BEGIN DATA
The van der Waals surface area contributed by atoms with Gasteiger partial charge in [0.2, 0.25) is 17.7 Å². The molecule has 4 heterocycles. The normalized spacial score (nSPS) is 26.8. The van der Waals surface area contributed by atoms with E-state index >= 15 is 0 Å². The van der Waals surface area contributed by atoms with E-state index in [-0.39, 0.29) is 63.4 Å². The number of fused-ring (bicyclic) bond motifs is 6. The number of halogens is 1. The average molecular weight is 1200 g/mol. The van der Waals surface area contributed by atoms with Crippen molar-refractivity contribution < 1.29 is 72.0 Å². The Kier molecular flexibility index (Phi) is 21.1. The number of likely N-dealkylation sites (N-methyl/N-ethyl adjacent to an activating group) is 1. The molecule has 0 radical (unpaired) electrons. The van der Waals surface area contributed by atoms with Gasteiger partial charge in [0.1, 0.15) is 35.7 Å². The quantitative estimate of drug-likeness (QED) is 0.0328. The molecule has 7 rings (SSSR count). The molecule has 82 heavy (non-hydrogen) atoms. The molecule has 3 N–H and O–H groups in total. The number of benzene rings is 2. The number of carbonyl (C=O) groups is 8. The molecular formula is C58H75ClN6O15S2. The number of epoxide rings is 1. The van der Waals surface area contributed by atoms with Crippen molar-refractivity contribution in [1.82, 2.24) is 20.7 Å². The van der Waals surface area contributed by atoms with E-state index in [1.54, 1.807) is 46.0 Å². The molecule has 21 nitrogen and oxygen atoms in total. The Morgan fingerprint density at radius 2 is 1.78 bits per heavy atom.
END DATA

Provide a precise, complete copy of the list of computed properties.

The van der Waals surface area contributed by atoms with Gasteiger partial charge in [0.2, 0.25) is 17.7 Å². The molecule has 4 heterocycles. The normalized spacial score (nSPS) is 26.8. The van der Waals surface area contributed by atoms with E-state index >= 15 is 0 Å². The van der Waals surface area contributed by atoms with E-state index in [-0.39, 0.29) is 63.4 Å². The number of fused-ring (bicyclic) bond motifs is 6. The number of halogens is 1. The average molecular weight is 1200 g/mol. The van der Waals surface area contributed by atoms with Crippen molar-refractivity contribution < 1.29 is 72.0 Å². The Kier molecular flexibility index (Phi) is 21.1. The number of likely N-dealkylation sites (N-methyl/N-ethyl adjacent to an activating group) is 1. The molecule has 0 radical (unpaired) electrons. The van der Waals surface area contributed by atoms with Gasteiger partial charge in [0.1, 0.15) is 35.7 Å². The quantitative estimate of drug-likeness (QED) is 0.0328. The molecule has 7 rings (SSSR count). The molecule has 82 heavy (non-hydrogen) atoms. The molecule has 3 N–H and O–H groups in total. The number of benzene rings is 2. The number of carbonyl (C=O) groups is 8. The molecular formula is C58H75ClN6O15S2. The number of epoxide rings is 1. The van der Waals surface area contributed by atoms with Crippen molar-refractivity contribution in [1.82, 2.24) is 20.7 Å². The van der Waals surface area contributed by atoms with E-state index in [1.54, 1.807) is 46.0 Å². The molecule has 21 nitrogen and oxygen atoms in total. The Morgan fingerprint density at radius 2 is 1.78 bits per heavy atom.